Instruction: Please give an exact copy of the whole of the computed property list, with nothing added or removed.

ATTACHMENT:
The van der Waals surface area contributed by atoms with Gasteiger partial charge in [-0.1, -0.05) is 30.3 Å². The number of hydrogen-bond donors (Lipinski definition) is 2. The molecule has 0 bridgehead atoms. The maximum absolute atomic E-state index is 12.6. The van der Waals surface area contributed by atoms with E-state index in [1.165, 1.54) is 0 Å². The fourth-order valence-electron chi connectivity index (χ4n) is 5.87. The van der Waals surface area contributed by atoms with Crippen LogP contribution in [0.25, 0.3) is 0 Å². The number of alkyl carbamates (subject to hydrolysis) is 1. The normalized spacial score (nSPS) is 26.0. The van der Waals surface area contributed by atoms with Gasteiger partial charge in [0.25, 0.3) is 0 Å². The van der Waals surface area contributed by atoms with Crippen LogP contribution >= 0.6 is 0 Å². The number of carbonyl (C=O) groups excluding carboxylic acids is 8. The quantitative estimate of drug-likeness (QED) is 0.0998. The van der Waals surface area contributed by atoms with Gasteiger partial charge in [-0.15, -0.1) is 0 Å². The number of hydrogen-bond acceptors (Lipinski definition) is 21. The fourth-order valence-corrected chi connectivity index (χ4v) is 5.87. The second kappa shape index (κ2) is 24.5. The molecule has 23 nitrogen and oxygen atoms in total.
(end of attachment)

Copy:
The van der Waals surface area contributed by atoms with Gasteiger partial charge in [-0.1, -0.05) is 30.3 Å². The number of hydrogen-bond donors (Lipinski definition) is 2. The molecule has 0 bridgehead atoms. The maximum absolute atomic E-state index is 12.6. The van der Waals surface area contributed by atoms with E-state index in [1.165, 1.54) is 0 Å². The fourth-order valence-electron chi connectivity index (χ4n) is 5.87. The van der Waals surface area contributed by atoms with Crippen LogP contribution in [0.25, 0.3) is 0 Å². The number of alkyl carbamates (subject to hydrolysis) is 1. The normalized spacial score (nSPS) is 26.0. The van der Waals surface area contributed by atoms with Gasteiger partial charge in [0.25, 0.3) is 0 Å². The van der Waals surface area contributed by atoms with Crippen LogP contribution >= 0.6 is 0 Å². The number of carbonyl (C=O) groups excluding carboxylic acids is 8. The quantitative estimate of drug-likeness (QED) is 0.0998. The van der Waals surface area contributed by atoms with Gasteiger partial charge in [-0.15, -0.1) is 0 Å². The number of hydrogen-bond acceptors (Lipinski definition) is 21. The fourth-order valence-corrected chi connectivity index (χ4v) is 5.87. The second kappa shape index (κ2) is 24.5. The molecule has 23 nitrogen and oxygen atoms in total.